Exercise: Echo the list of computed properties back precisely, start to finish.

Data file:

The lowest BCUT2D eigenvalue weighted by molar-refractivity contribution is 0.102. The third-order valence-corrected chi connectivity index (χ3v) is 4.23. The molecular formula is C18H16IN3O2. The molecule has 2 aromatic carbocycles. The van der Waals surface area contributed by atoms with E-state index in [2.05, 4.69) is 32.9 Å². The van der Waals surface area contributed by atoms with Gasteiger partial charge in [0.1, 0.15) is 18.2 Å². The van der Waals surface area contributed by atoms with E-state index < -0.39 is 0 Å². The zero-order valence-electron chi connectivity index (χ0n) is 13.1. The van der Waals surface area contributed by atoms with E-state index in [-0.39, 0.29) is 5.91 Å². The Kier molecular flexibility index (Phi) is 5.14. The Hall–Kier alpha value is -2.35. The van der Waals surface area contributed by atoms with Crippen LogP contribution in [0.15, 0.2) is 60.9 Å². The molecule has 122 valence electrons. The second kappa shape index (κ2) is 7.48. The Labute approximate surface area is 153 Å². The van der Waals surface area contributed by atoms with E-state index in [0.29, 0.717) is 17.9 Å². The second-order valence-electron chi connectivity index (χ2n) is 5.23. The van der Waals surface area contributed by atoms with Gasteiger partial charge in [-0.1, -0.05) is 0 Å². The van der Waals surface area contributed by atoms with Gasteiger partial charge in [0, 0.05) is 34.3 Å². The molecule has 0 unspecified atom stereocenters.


The lowest BCUT2D eigenvalue weighted by molar-refractivity contribution is 0.102. The third-order valence-corrected chi connectivity index (χ3v) is 4.23. The molecular formula is C18H16IN3O2. The molecule has 2 aromatic carbocycles. The van der Waals surface area contributed by atoms with E-state index in [2.05, 4.69) is 32.9 Å². The van der Waals surface area contributed by atoms with Gasteiger partial charge in [0.1, 0.15) is 18.2 Å². The van der Waals surface area contributed by atoms with E-state index < -0.39 is 0 Å². The zero-order valence-electron chi connectivity index (χ0n) is 13.1. The van der Waals surface area contributed by atoms with E-state index in [-0.39, 0.29) is 5.91 Å². The Kier molecular flexibility index (Phi) is 5.14. The Hall–Kier alpha value is -2.35. The van der Waals surface area contributed by atoms with Crippen LogP contribution in [0.15, 0.2) is 60.9 Å². The molecule has 122 valence electrons. The second kappa shape index (κ2) is 7.48. The Labute approximate surface area is 153 Å². The van der Waals surface area contributed by atoms with E-state index in [0.29, 0.717) is 17.9 Å². The second-order valence-electron chi connectivity index (χ2n) is 5.23. The van der Waals surface area contributed by atoms with Gasteiger partial charge in [-0.1, -0.05) is 0 Å². The van der Waals surface area contributed by atoms with Gasteiger partial charge in [0, 0.05) is 34.3 Å². The molecule has 0 unspecified atom stereocenters.